Cork City Council was plunged into crisis last night after it failed to adopt its 2015 budget — despite two votes.
It came as the sheer scale of the impact of austerity on the organisation emerged.
After an almost five-hour and at times chaotic meeting, which was suspended twice, councillors voted 15-14 against the overall budget.
A 10-minute deferral was called to see if there could be a change of heart.
But following some frantic consultation and negotiation, and a second vote, councillors voted 15-14 again against adopting the budget.
It is the first time since 1991 that the city’s councillors have failed to agree a budget.
They now have two weeks to hammer out an agreement and pass a budget before the council is dissolved and a government appointed administrator is called in to run the city.
But Fianna Fáil said it is not interested in reconvening a meeting.
“We should write to the minister and say we can’t pass a budget,” Cllr Terry Shannon said.
Fine Gael was criticised for not having all of its members present for the meeting.
But a frustrated FG Cllr John Buttimer said councillors had one job to do last night. “And that is adopt a budget,” he said.
He called for “time for people to go away, and come back with clear heads and adopt a budget.”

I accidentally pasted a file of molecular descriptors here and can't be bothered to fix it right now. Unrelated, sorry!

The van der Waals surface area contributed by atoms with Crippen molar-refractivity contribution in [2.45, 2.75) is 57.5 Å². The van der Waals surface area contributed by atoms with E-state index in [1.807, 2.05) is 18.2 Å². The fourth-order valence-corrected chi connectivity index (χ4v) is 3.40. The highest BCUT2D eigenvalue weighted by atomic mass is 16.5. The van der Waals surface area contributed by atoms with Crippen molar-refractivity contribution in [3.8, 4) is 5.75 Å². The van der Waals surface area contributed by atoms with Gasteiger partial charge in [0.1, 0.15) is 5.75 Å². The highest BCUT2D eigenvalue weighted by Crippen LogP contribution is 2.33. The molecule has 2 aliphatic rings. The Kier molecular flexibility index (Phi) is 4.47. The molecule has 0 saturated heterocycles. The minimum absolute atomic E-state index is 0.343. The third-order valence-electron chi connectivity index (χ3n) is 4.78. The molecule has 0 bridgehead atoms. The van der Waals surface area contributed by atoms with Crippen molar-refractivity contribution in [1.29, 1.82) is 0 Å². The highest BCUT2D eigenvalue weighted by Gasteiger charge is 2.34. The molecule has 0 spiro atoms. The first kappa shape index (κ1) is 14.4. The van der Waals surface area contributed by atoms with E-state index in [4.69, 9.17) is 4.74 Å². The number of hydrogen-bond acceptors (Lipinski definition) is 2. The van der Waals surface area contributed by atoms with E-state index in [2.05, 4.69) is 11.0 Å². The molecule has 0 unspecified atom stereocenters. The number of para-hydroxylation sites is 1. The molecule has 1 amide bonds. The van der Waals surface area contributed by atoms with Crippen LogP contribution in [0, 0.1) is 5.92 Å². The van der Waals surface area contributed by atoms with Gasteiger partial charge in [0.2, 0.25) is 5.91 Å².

Sinn Féin said they gave a commitment they wouldn’t support a budget that didn’t provide for key issues like housing maintenance and roads resurfacing.
“Why would we support a budget that is the same as 12 months ago,” SF Cllr Thomas Gould said.
AAA Cllr Mick Barry said it was clear councillors could not support an “austerity budget”.
The writing was on the wall from early in the meeting as councillors voted against several of the high-spending service divisions.
Councillors were told the council has lost €43m in central government grants since 2011, its revenue reserves have been wiped out, and it has shed 367 jobs, saving €12m in payroll cost.
The budget contained proposals to maintain commercial rates at 2014 levels, to ringfence 1% of those rates for an economic development fund, and to hold on-street and off-street parking charges at their current rates.
Meanwhile, a delegation of five members of the People’s Convention was refused access to City Hall to watch the meeting.
Spokesperson Diarmaid Ó Cadhla described it is an insult to the people of Cork.
“This is the second year running that council has moved to do business behind closed doors,” he said.
He said they were advised they needed to contact one of the Party ‘whips’ — who were “responsible for vetting” potential attendees.
“The political parties are no more than private clubs — they should have no role in deciding who should or should not attend what is supposed to be a public meeting of city council.”
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